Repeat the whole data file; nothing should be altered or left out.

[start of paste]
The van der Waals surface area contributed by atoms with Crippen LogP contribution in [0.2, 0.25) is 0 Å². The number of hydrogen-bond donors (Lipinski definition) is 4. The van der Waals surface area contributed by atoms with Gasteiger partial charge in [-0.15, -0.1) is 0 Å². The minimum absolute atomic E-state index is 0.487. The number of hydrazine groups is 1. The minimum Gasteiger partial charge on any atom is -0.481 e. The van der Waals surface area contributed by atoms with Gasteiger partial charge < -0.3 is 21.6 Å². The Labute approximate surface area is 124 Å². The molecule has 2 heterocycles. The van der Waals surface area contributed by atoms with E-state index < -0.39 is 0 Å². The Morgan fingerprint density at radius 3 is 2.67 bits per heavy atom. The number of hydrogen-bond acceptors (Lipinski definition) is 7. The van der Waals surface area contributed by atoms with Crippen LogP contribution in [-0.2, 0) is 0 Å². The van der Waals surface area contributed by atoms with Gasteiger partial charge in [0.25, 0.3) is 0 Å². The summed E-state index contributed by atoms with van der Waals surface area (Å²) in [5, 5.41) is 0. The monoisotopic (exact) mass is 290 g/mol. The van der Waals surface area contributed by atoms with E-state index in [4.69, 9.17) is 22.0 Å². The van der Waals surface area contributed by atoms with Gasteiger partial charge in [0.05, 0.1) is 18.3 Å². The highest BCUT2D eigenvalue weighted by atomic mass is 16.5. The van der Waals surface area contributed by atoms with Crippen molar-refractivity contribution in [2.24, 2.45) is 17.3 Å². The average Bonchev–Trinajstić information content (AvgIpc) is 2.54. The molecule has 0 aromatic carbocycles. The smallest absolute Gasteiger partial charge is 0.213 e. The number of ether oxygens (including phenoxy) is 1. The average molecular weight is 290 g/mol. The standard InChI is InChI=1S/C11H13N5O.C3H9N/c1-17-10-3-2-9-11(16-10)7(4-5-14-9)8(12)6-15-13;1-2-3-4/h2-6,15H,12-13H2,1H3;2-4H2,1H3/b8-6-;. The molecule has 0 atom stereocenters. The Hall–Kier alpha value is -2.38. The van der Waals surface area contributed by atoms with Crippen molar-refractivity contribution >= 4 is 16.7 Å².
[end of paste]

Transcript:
The van der Waals surface area contributed by atoms with Crippen LogP contribution in [0.2, 0.25) is 0 Å². The number of hydrogen-bond donors (Lipinski definition) is 4. The van der Waals surface area contributed by atoms with Gasteiger partial charge in [-0.15, -0.1) is 0 Å². The minimum absolute atomic E-state index is 0.487. The number of hydrazine groups is 1. The minimum Gasteiger partial charge on any atom is -0.481 e. The van der Waals surface area contributed by atoms with Gasteiger partial charge < -0.3 is 21.6 Å². The Labute approximate surface area is 124 Å². The molecule has 2 heterocycles. The van der Waals surface area contributed by atoms with E-state index < -0.39 is 0 Å². The Morgan fingerprint density at radius 3 is 2.67 bits per heavy atom. The number of hydrogen-bond acceptors (Lipinski definition) is 7. The van der Waals surface area contributed by atoms with Crippen LogP contribution in [-0.2, 0) is 0 Å². The van der Waals surface area contributed by atoms with Gasteiger partial charge in [0.25, 0.3) is 0 Å². The summed E-state index contributed by atoms with van der Waals surface area (Å²) in [5, 5.41) is 0. The monoisotopic (exact) mass is 290 g/mol. The van der Waals surface area contributed by atoms with E-state index in [4.69, 9.17) is 22.0 Å². The van der Waals surface area contributed by atoms with Gasteiger partial charge in [0.05, 0.1) is 18.3 Å². The highest BCUT2D eigenvalue weighted by atomic mass is 16.5. The van der Waals surface area contributed by atoms with Crippen molar-refractivity contribution in [2.24, 2.45) is 17.3 Å². The average Bonchev–Trinajstić information content (AvgIpc) is 2.54. The molecule has 0 aromatic carbocycles. The smallest absolute Gasteiger partial charge is 0.213 e. The number of ether oxygens (including phenoxy) is 1. The average molecular weight is 290 g/mol. The standard InChI is InChI=1S/C11H13N5O.C3H9N/c1-17-10-3-2-9-11(16-10)7(4-5-14-9)8(12)6-15-13;1-2-3-4/h2-6,15H,12-13H2,1H3;2-4H2,1H3/b8-6-;. The molecule has 0 atom stereocenters. The Hall–Kier alpha value is -2.38. The van der Waals surface area contributed by atoms with Crippen molar-refractivity contribution >= 4 is 16.7 Å².